Put in front of an audience (she is a repeat guest at the forum seminars), it's soon apparent why she succeeds.

"They are annoying animals when you're trying to tag them," she says of the Bryde's whales.

"They do short dives, less than 10m mostly. They spend the day foraging, with a lot of side-lunge feeding [she imitates the movement]. At night they are nearer the surface, either slowly skim-feeding or resting. It's pretty much unheard of - a whale that sleeps at night."


The Bryde's whale is a type of baleen whale, growing to about 14m and 20 tonnes. Though not threatened internationally, the New Zealand population is listed as critically endangered - estimated at 200 at best. Normally a wide-ranging species, it favours the Hauraki Gulf for its abundant supply of plankton, krill and small fish. At any one time, about 50 are living in the gulf - one of only three resident populations worldwide. Trouble is, home is also a shipping lane.

It's estimated that at least two a year, on average, are killed by ship-strike in the gulf. "Their natural mortality is around 4 per cent [about eight a year], so losing at least two on top of that is quite significant.

"They are a real treasure. They are in other places but that doesn't make it okay that we lose them in New Zealand."

The protocol asks ships to post whale lookouts in daylight hours, to slow down in areas where the whales gather, stick to recommended routes, steer 1km clear of sighted whales and report sightings so other ships are alerted to alter course. The protocol is voluntary but indications are that shipping lines and ship masters will co-operate. As Constantine says, "No one wants to kill whales."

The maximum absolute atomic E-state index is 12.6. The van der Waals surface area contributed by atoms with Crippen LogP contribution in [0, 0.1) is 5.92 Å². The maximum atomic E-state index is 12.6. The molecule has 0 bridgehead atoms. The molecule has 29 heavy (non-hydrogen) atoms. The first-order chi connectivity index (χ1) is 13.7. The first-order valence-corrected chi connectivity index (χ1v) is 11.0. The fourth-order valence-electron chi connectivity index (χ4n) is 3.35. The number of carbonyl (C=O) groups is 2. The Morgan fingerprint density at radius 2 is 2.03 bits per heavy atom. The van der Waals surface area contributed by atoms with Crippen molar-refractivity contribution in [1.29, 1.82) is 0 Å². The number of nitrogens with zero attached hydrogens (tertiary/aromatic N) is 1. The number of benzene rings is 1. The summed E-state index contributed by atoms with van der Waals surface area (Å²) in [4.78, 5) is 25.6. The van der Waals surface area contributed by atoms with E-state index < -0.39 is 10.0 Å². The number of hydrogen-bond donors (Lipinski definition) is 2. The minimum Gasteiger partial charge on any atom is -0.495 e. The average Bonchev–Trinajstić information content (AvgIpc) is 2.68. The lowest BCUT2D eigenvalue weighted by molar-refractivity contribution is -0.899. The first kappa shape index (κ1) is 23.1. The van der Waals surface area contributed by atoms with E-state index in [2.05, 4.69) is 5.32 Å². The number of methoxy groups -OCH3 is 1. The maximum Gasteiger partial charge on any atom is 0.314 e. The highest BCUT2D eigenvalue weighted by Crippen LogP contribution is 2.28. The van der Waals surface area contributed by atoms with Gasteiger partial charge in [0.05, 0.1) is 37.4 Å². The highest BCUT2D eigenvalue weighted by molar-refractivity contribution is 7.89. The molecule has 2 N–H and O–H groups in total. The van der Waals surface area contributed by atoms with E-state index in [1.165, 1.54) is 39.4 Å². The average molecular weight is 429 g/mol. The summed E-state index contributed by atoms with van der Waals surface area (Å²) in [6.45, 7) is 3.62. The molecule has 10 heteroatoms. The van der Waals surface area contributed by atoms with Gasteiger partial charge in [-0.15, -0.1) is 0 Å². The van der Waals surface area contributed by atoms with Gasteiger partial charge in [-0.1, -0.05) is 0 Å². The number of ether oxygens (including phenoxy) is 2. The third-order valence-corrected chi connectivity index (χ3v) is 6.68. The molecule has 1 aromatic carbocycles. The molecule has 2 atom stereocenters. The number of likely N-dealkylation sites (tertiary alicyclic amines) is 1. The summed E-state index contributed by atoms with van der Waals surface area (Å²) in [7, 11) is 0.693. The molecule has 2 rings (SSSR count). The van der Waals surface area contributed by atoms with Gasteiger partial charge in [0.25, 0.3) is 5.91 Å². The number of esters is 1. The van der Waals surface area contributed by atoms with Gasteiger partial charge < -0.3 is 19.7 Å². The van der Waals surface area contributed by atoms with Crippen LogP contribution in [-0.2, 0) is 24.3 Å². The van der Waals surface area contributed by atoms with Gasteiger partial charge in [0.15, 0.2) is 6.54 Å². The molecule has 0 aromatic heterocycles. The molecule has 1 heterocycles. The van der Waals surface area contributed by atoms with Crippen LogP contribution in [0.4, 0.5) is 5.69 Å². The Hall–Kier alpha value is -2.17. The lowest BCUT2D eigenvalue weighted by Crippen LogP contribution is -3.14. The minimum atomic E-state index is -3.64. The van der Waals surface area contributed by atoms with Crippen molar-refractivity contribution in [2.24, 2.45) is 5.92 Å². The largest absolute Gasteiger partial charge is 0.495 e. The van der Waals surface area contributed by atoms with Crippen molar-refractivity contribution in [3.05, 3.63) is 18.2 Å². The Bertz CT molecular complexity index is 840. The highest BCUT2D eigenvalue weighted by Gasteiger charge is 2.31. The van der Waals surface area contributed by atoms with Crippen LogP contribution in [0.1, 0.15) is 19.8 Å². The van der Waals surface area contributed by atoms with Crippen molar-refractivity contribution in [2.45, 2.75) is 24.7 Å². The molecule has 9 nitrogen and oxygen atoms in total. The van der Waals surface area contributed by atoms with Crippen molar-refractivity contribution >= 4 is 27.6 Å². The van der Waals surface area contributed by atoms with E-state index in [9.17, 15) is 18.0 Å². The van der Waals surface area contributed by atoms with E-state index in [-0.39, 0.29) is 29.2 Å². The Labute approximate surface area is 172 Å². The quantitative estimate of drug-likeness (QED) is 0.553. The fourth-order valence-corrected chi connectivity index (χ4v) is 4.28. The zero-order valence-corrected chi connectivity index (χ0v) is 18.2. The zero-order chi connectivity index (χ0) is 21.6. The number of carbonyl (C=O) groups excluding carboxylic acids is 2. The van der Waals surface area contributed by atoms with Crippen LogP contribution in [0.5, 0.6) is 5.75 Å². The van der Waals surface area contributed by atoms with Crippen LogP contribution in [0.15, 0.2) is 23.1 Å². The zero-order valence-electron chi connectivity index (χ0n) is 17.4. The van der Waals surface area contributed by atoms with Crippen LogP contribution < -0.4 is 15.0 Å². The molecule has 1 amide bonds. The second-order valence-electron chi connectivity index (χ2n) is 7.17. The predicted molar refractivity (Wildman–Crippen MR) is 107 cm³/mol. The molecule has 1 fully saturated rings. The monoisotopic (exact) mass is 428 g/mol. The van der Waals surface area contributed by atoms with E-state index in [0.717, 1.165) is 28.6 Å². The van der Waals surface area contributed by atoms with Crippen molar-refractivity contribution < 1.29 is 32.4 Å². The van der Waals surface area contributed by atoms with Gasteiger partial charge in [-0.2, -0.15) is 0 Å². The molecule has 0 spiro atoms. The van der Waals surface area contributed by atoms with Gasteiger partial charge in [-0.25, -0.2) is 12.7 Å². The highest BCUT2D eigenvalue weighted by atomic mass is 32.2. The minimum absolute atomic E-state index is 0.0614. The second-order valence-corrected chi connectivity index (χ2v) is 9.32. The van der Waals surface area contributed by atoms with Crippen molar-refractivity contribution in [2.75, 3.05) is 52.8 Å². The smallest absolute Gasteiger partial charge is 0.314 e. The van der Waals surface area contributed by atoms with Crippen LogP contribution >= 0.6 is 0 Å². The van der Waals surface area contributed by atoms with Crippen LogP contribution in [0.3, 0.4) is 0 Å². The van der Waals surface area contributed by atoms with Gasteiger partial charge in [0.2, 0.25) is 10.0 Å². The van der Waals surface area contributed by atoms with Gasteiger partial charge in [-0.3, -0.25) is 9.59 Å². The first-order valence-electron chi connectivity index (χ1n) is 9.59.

Similar agreements have been forged for much busier shipping lanes, such as the North American eastern seaboard. But getting the schedule-driven industry here to agree was a tortuous journey, involving the forum, the port company, the Environmental Defence Society and iwi. Science was needed.

Obtaining data from suction-tag devices, boat-based surveys and photo identification, Constantine and her team of postgraduate students and contacts considerably improved knowledge of the little-studied species. The suction tags developed by New Zealand scientist Dr Mark Johnson provided data about movements and dive patterns and hours of acoustic recordings.

They revealed that the whales, while usually below the surface and not easily seen, spend 90 per cent of their time at depths of less than 12m. Unfortunately, that's the draft of the big ships coming and going from Auckland. Just as disturbing is their tendency to go even closer to the surface at night - and sleep.

"This is a feature of whales that are not migrating long distances to feed, which is what most baleens do.

"It appears they are feeding during the day and resting at night, which is really neat."

Permission to perform full necropsies on washed-up carcases, with DoC and iwi blessing, helped to underscore the contribution of ship strikes. "The whales often look okay on the outside but then you find fractures and contusions on the inside."